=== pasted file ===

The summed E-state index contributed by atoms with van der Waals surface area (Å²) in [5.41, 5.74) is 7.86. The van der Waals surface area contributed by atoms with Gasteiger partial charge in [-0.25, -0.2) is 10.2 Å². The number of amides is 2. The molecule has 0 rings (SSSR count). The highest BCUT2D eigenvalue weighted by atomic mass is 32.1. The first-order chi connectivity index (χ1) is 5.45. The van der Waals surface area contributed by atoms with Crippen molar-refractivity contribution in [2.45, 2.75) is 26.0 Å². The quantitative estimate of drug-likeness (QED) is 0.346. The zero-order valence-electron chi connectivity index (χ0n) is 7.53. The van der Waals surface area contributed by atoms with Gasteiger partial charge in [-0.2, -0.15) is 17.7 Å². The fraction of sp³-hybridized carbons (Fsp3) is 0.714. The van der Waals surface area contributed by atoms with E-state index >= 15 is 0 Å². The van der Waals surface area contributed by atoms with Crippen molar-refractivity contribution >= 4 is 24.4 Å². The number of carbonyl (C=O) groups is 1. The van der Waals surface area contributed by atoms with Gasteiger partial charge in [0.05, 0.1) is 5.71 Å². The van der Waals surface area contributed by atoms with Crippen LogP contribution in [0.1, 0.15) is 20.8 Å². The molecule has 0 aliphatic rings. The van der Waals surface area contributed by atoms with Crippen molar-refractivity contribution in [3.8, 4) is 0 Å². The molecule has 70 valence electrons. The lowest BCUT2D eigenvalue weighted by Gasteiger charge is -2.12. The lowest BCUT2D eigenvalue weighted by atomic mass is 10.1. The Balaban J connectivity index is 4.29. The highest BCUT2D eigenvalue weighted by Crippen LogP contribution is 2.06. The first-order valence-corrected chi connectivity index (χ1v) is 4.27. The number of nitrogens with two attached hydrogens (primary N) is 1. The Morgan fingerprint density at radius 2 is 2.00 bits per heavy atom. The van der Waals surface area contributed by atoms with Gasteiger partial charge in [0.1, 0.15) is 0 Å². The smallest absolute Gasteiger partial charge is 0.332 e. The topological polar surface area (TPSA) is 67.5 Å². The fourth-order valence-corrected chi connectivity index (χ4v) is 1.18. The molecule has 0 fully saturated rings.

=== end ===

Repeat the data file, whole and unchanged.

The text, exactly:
The summed E-state index contributed by atoms with van der Waals surface area (Å²) in [5.41, 5.74) is 7.86. The van der Waals surface area contributed by atoms with Gasteiger partial charge in [-0.25, -0.2) is 10.2 Å². The number of amides is 2. The molecule has 0 rings (SSSR count). The highest BCUT2D eigenvalue weighted by atomic mass is 32.1. The first-order chi connectivity index (χ1) is 5.45. The van der Waals surface area contributed by atoms with Crippen molar-refractivity contribution in [2.45, 2.75) is 26.0 Å². The quantitative estimate of drug-likeness (QED) is 0.346. The zero-order valence-electron chi connectivity index (χ0n) is 7.53. The van der Waals surface area contributed by atoms with Gasteiger partial charge in [-0.2, -0.15) is 17.7 Å². The fraction of sp³-hybridized carbons (Fsp3) is 0.714. The van der Waals surface area contributed by atoms with E-state index >= 15 is 0 Å². The van der Waals surface area contributed by atoms with Crippen molar-refractivity contribution >= 4 is 24.4 Å². The number of carbonyl (C=O) groups is 1. The van der Waals surface area contributed by atoms with Gasteiger partial charge in [0.05, 0.1) is 5.71 Å². The van der Waals surface area contributed by atoms with Crippen LogP contribution in [0.1, 0.15) is 20.8 Å². The molecule has 0 aliphatic rings. The van der Waals surface area contributed by atoms with Crippen molar-refractivity contribution in [3.8, 4) is 0 Å². The molecule has 70 valence electrons. The lowest BCUT2D eigenvalue weighted by Gasteiger charge is -2.12. The lowest BCUT2D eigenvalue weighted by atomic mass is 10.1. The Balaban J connectivity index is 4.29. The highest BCUT2D eigenvalue weighted by Crippen LogP contribution is 2.06. The first-order valence-corrected chi connectivity index (χ1v) is 4.27. The number of nitrogens with two attached hydrogens (primary N) is 1. The Morgan fingerprint density at radius 2 is 2.00 bits per heavy atom. The van der Waals surface area contributed by atoms with Gasteiger partial charge in [0.1, 0.15) is 0 Å². The smallest absolute Gasteiger partial charge is 0.332 e. The topological polar surface area (TPSA) is 67.5 Å². The fourth-order valence-corrected chi connectivity index (χ4v) is 1.18. The molecule has 0 fully saturated rings.